U.S. June Consumer Spending Up 0.1%, Inflation Slows

From Bloomberg.

The 0.1 percent rise in spending reported by the Commerce Department today, which matched economists’ estimates, followed a 0.6 percent gain in May. The personal consumption expenditures index – a price measure closely watched by the Federal Reserve – also rose 0.1 percent, excluding food and energy.

Back at that macroeconomic equation:

Aggregate Demand = Consumption + Investment + Government Expenditure + Net Exports

Consumption is, though, rather more than just a part of national expenditure and income:


So increasing exports and government expenditure are all well and good, but as consumption and investment expenditure go, so goes the country.

Looking at the flatting consumer spending, on top of the flattening investment spending: the UK, which has its own run with adjustable-rate mortgages, is facing an upward trend in repayment costs, and attempts at refinancing – and the effects on consumption. The UK also has more debt-financed consumption than anyone else, so they’re facing, potentially, a bigger hit than the US (where, I believe, debt-financed consumption is used more for house-improvement/expansion than, say, holidays and mobile phones). Nevertheless, you borrow USD1tr or so annually – and need that much to keep pace at all.

The principle however remains, given that it is basic macroeconomics. Higher housing costs means less disposable income, which means less consumption. Higher interest rates means the same. Higher inflation means less real-valued income and wealth, equalling less consumption. US inflation has slowed, but it is still real (and remember, one ignores fuel and food at their peril).

As for what comes next, I prefer the famous words of Bill Murray’s Steve Zissou, where he tells Angelica Houston’s Eleanor Zissou that he is right on the edge; he doesn’t know what will come next. Marketwatch’s Paul Farell (found on the Big Picture), though, has a few ideas:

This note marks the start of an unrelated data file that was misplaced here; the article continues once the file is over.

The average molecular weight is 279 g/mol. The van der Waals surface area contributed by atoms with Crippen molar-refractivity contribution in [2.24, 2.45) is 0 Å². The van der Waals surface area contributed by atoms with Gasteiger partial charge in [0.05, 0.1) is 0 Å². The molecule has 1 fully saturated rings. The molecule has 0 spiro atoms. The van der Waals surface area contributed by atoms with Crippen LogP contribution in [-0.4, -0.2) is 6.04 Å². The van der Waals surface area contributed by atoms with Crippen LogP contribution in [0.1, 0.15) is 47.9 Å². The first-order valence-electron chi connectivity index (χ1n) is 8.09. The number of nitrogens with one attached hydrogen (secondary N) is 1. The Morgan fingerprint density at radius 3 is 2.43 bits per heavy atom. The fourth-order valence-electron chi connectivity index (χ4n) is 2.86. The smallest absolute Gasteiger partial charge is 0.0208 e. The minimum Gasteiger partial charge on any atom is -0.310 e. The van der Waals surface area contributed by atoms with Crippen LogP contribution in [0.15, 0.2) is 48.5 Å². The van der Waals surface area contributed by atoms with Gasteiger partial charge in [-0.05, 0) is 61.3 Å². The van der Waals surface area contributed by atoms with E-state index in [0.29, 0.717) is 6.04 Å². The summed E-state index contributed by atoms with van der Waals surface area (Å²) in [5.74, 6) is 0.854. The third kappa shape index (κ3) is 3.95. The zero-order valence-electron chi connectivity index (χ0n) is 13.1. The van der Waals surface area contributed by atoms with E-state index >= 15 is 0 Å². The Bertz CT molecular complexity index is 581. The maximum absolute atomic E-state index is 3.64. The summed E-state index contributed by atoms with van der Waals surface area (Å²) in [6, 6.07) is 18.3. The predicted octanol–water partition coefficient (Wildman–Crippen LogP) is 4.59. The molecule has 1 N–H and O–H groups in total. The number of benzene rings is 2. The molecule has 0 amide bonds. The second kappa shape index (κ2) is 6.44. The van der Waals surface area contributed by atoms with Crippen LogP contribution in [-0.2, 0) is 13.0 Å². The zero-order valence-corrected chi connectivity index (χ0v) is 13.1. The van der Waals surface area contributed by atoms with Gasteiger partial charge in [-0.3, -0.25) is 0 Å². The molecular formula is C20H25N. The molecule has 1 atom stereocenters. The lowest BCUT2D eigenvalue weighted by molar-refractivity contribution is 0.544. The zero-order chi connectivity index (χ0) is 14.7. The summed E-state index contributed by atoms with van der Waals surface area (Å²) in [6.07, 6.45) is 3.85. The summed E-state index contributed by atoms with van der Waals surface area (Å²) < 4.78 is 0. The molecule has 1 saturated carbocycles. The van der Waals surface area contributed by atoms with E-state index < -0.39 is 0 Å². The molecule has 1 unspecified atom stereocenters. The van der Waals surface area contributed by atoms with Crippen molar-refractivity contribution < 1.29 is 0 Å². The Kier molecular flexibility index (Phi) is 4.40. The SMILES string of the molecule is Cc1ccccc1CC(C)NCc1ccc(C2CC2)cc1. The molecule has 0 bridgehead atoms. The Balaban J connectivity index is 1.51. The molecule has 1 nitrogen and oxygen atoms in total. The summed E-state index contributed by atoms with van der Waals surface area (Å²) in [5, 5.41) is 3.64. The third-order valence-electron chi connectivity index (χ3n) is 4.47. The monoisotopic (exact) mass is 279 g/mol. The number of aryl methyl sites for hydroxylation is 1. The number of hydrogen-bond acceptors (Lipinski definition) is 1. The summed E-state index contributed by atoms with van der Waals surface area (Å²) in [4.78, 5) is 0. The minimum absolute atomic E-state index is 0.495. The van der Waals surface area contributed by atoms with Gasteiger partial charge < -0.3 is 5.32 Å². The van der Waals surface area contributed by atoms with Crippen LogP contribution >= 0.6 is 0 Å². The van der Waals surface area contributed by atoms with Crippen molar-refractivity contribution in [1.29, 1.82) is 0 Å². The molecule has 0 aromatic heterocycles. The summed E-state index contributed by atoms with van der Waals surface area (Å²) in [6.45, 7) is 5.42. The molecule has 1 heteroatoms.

1. War/military defense budget busting
  2. Real estate bubble raging
  3. Foreign trade imbalance, trillions new debt
  4. China’s economy overheating
  5. Private-equity credit imploding*
  6. ‘Homeland Insecurity’ failures*
  7. Hedge funds hurting retirement plans
  8. Oil rocketing toward $100 a barrel*
  9. Weak U.S. dollar keeps sinking*
  10. Federal budget deficits
  11. Social Security entitlements
  12. Medicare’s massive deficits
  13. Health-care-insurance deficit
  14. Climate change fuels global wars*
  15. Personal savings shortfall
  16. Consumer debt surging*
  17. Corporate pension defaults
  18. Local government pension deficits
  19. International credibility deficit*
  20. Washington politics in endless gridlock

Asterisks show those that the Big Picture considers prime – and I agree, although I don’t know about the climate change/global wars one: mostly because I think it’s hard to tell what will happen with climate change and what conflicts will ensue. Conflict between Israel, Turkey, etc. and their downstream neighbours? How about France, Netherlands, Belgium and Germany as rising sea levels take out half of the land of the first three, pushing them into their Eastern border? North America against South America, over dwindling food? China and Japan, over gas?

Farell’s discussion of these, point by point, it worth 5 minutes of your time. I particularly liked his characterisation of US consumers as “We spend like teen drug addicts with stolen credit cards.”


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